Reportedly thousands of Western New Yorkers are making their way here, drawn to what the opera house’s Kazmierczak describes as a place where “past memories are reborn and current memories are made.”

Another great example is the display at Mastercraft Upholstering. Sponsored by L. Dental Associates, PC, the window comes alive with a shovel-toting snowman and another with a broom. Three reindeer – one in a tuxedo – play the violin. Striking oversized vintage-style ornaments hang above the scene, while the cottony snow on the ground is dotted with hubcap-size candy pieces and large pinecones, along with a beautifully designed reindeer ingeniously fashioned of delicate holiday ribbon.

Among those responsible for the painstaking task of creating or refurbishing some of the stunning work on display are Linda Costa, the opera house’s assistant director, who told After 50 she fondly recalls enjoying the original AM&A’s storefronts every Christmas as a child. Kirkland Gilmer, technical director at Lancaster Opera House, had a hand in the job, as well as Dominic Dommer, who did many of the backdrops. Michele Costa with Theatre Figuren in Buffalo revitalized the faces with fresh paint, and refurbished the figurines’ hair.

Susan Derner restored costumes of the originals, which hark back to 1948, and Desiree Sweeney cleaned up the figures, which had decades of dirt to remove. In addition to Lancaster Opera House owning most of the AM&A’s materials, Roger Foser of Foser’s Florist includes some in his personal collection. Expert assistance was also provided by Peter Fahrer, one of the original display specialists for AM&A’s for 30 years.

Paula Salvatore helped set up the Twin Music Village Studio’s display, sponsored by Salvatore’s Italian Gardens. A small reflection of the way the opulent restaurant does things, this storefront features formally tailored, life-size musicians – a clarinetist, saxophonist, trumpeter and trombonist – sporting Beatles-like haircuts. The chap on the right really does look like Paul McCartney.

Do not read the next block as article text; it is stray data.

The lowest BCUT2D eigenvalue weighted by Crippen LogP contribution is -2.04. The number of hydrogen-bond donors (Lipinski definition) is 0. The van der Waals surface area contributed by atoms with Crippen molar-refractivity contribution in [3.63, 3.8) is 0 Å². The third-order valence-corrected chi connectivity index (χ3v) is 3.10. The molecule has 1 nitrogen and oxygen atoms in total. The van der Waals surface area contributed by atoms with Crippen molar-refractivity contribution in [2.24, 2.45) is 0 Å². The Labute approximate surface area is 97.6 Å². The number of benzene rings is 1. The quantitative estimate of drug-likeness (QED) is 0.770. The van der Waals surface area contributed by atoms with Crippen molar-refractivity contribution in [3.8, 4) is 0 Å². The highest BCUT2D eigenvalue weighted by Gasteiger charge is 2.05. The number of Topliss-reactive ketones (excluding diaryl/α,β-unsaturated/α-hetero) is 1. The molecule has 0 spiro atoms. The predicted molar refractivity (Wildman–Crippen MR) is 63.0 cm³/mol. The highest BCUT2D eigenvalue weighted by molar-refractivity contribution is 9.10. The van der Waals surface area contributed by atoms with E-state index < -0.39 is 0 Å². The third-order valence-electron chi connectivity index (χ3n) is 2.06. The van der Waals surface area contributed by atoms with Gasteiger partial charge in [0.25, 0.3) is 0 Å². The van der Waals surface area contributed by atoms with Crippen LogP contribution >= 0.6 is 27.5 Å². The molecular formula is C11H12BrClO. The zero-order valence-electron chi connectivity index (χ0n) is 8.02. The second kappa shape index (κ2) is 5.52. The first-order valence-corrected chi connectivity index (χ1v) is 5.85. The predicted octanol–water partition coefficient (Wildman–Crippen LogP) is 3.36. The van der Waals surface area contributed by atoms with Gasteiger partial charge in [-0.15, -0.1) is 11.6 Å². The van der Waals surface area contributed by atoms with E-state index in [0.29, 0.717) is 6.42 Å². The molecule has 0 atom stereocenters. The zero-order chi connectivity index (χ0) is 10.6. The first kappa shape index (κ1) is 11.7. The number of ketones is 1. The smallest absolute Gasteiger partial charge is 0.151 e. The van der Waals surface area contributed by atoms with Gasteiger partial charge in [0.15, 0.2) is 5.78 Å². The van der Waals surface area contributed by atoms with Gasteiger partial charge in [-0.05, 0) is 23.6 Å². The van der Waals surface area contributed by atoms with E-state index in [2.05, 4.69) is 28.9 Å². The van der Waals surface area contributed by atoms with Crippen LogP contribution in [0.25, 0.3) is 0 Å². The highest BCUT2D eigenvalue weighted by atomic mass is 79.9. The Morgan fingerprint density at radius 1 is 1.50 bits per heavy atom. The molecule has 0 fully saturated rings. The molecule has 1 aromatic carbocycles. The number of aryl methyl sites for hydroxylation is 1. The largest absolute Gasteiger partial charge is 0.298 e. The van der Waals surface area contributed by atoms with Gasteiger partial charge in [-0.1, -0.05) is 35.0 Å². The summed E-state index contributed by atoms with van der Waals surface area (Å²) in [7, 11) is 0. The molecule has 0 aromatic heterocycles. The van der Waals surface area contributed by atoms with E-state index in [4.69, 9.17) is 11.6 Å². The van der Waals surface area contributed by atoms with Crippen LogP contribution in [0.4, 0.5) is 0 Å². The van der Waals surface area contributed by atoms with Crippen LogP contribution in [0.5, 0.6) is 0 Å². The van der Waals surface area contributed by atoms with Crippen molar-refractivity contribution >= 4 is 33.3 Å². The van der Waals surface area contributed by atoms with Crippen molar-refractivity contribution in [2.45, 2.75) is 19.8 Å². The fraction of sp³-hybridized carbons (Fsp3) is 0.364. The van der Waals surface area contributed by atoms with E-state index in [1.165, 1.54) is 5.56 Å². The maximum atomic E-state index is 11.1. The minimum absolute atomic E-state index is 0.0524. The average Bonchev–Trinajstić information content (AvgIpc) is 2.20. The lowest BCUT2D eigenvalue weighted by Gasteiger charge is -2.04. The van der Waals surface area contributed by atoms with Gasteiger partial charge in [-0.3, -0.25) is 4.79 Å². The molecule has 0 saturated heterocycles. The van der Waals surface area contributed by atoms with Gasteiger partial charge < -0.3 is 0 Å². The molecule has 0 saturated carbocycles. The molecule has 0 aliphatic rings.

What Shirley Temple Once Said

Where there’s music there’s dancing – the central theme at neighboring Uptown Doggie Day Care dog grooming spa. Two waltzing couples reveal dashing men in crisp tuxedos and elegant women in crinoline gowns. Under the glitter of icicle lights, the display is sponsored by Sliwinski’s Funeral Home.

It’s reported that Shirley Temple said she stopped believing in Santa Claus when “my mother took me to see him in a department store, and he asked for my autograph.”

Funny line. But along Central Avenue in the Village of Lancaster, everyone believes in Santa, and the jolly big guy makes his presence widely known here.

You’ll find him hatless and hairless, but with an impressive snow white beard, in the window at Robert E. Schaff Ltd., insurance and real estate appraisals, and Gary M. Schaff, attorneys and counselors at law. Sponsored by Apple Rubber Products, Inc., Santa sports a checkered shirt and a list of children’s names on a lengthy scroll draped over his outstretched arm.

Also in the display is another AM&A’s showpiece, featuring a carrot-top lad seated at a grand piano, and elderly man asleep in his chair, and an African-American girl dressed in a lovely gold satin dress, animatedly waving while she sits on a classic ottoman with mauve upholstery. The sponsor is Niagara Hobby & Craft Mart.

Four beautifully attired St. Nick figures likewise appear in the window at AIG Financial Advisors on W. Main St. And in the Village of Lancaster Building Department’s window, a moving Santa pulls a sleigh, while another Santa Claus figure rises up a chimney, with two of his reindeer in tow, behind which are colorful stockings hung from the mantle. Nearby, a mechanical dog and his owners move about the fireplace and Christmas tree, while perhaps it’s granddad rocking in a chair, resplendent in a purple jacket with gold buttons and sporting unruly muttonchops. To his right is a moving figure of a woman wrapping a gift.